2.2.4. Measurements of Stable Isotopes of Atmospheric CO2
Since 1989 the Stable Isotope Laboratory at INSTAAR has been measuring the stable isotopic composition of CO2 from weekly flask samples of air obtained from the CMDL network of sites. Begun with a selection of only six sites and two ships in 1990, the measurement effort has grown to include approximately 50 stationary sites in the CMDL program as well as all of the shipboard samples. During 1997 over 6400 flasks were analyzed for d13C and d18O, complementing the CO2 mole-fraction measurements made by CMDL. A description of the measurements and calibration procedures is presented by Trolier et al. .
Uptake of CO2 by plants or respiratory loss from plants or herbivores changes the isotopic composition of atmospheric CO2. In the majority of plants the process of photosynthesis discriminates against the uptake of 13C relative to 12C, thus producing isotopically labeled organic matter. In contrast, the exchange of CO2 between the atmosphere and the oceans produces only a very small isotopic signature. In principle this distinction allows us to discriminate between terrestrial and oceanic sources and sinks of atmospheric CO2. There is a group of plants, however, that employ a different photosynthetic pathway that does not produce much isotopic fractionation, making its isotopic signature look more like the oceans, and we have to account for that.
The 18O signature is governed by the interaction of the carbon cycle with the hydrological cycle. Oxygen isotopic exchange takes place in liquid water and occurs during the hydration reaction CO2 + H2O <---> H2CO3. Respiratory CO2 emanating from soils equilibrates with the oxygen in soil moisture, and CO2 diffusing in and out of photosynthesising leaves equilibrates with leaf water. Leaf water is often enriched in 18O relative to soil water so that the study of 18O in atmospheric CO2 has the potential to quantitatively separate respiration from photosynthesis in carbon cycle studies. With CO2 and 13C/12C alone one could only study the net exchanges between the atmosphere and the terrestrial biosphere and oceans.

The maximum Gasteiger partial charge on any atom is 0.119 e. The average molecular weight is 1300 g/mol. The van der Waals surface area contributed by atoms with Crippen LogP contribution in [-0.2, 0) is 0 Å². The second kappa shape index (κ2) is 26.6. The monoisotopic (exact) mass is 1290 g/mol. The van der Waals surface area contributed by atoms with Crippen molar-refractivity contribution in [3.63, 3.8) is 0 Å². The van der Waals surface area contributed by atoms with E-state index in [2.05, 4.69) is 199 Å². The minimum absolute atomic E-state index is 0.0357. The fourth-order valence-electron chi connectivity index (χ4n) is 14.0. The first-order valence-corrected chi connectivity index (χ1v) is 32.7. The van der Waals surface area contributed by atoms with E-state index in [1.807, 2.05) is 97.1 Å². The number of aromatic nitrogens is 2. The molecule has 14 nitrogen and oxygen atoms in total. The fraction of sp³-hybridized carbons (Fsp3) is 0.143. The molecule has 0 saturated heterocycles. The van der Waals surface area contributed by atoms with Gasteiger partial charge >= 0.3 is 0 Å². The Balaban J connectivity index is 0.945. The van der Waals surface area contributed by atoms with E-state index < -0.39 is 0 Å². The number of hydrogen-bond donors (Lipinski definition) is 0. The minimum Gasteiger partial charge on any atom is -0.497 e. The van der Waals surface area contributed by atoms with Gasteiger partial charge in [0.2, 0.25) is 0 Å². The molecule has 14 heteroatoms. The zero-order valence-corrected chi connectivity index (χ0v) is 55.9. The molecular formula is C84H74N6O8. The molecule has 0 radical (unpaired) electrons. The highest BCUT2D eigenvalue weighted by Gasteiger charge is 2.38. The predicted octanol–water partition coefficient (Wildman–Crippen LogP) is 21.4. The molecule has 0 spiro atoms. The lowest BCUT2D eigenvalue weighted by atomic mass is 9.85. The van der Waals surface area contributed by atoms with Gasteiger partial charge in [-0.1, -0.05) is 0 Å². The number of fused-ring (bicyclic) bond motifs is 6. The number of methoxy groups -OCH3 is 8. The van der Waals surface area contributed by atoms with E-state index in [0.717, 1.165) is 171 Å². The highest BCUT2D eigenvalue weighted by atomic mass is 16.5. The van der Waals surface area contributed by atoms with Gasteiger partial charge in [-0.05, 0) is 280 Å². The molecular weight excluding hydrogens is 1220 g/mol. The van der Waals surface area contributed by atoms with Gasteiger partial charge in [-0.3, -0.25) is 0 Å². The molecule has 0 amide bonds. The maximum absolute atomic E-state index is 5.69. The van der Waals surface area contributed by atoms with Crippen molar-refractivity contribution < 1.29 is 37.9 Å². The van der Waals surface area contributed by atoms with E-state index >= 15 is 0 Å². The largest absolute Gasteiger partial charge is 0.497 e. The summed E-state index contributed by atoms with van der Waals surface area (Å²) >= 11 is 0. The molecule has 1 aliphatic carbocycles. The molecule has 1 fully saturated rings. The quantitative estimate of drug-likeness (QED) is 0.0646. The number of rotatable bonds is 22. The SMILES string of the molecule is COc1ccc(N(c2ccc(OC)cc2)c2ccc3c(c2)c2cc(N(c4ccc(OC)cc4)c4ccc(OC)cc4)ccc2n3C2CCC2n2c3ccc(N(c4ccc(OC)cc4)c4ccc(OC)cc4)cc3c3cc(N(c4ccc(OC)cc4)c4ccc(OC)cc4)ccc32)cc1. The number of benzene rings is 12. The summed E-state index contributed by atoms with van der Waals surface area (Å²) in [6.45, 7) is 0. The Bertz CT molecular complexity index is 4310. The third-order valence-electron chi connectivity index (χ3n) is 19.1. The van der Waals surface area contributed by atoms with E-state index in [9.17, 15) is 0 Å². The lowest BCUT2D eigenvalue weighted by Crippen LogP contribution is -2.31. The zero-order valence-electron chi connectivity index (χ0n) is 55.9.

The degree to which isotopic measurements made on atmospheric samples are useful is seriously constrained by the precision of the mass spectrometer used. For example, a change of just 0.024 d13C measured globally translates to an equivalent switch between a terrestrial or an oceanic source to the atmosphere of 1 GtC (1015 g C). Hence, a very high precision instrument is desirable. In 1990 we began making measurements with a VG SIRA Series 2 mass spectrometer. This instrument was capable of measurement precisions of 0.03 for d13C and 0.05 for d18O (one sigma). A Micromass Optima mass spectrometer was purchased and tested in 1996 and brought on line in late 1996 exclusively for making flask measurements. The overall reproducibility for the Optima system in 1997 (one sigma standard deviation for replicate analyses) is 0.012 for d13C and 0.031 for d18O. This new system incorporates an automated 40-port custom manifold and a sample extraction system using all stainless steel parts and is based on the methods proven on the SIRA instrument. Air samples are extracted at a rate of 40 scc min-1 on both systems. However, the more efficient trapping of CO2 and greater sensitivity of the new Optima system require 25% less sample, which shortens analysis time by a proportional amount. This also allows more air to be left in the flask for any subsequent analyses, such as isotopes of carbon in methane, or a repeat analysis should it be required. Tests have shown that with the typical amount of sample left in the flask when it arrives for isotopic analysis, only one extraction was possible with the SIRA instrument, whereas with the Optima instrument, two to three extractions are now possible with acceptable reproducibility. With further extractions the flask pressure drops below a threshold where significant isotopic fractionation occurs, possibly as a result of CO2 coming off the flask walls with a very different d18O and d13C.
The increased capacity attained with the 40-port manifold allowed us to make over 11,560 separate analyses on flasks and reference gases in 1997. The combined effect of improved precision and increased capacity is a significant increase in the utility of the isotopic measurements towards characterizing the present day carbon cycle.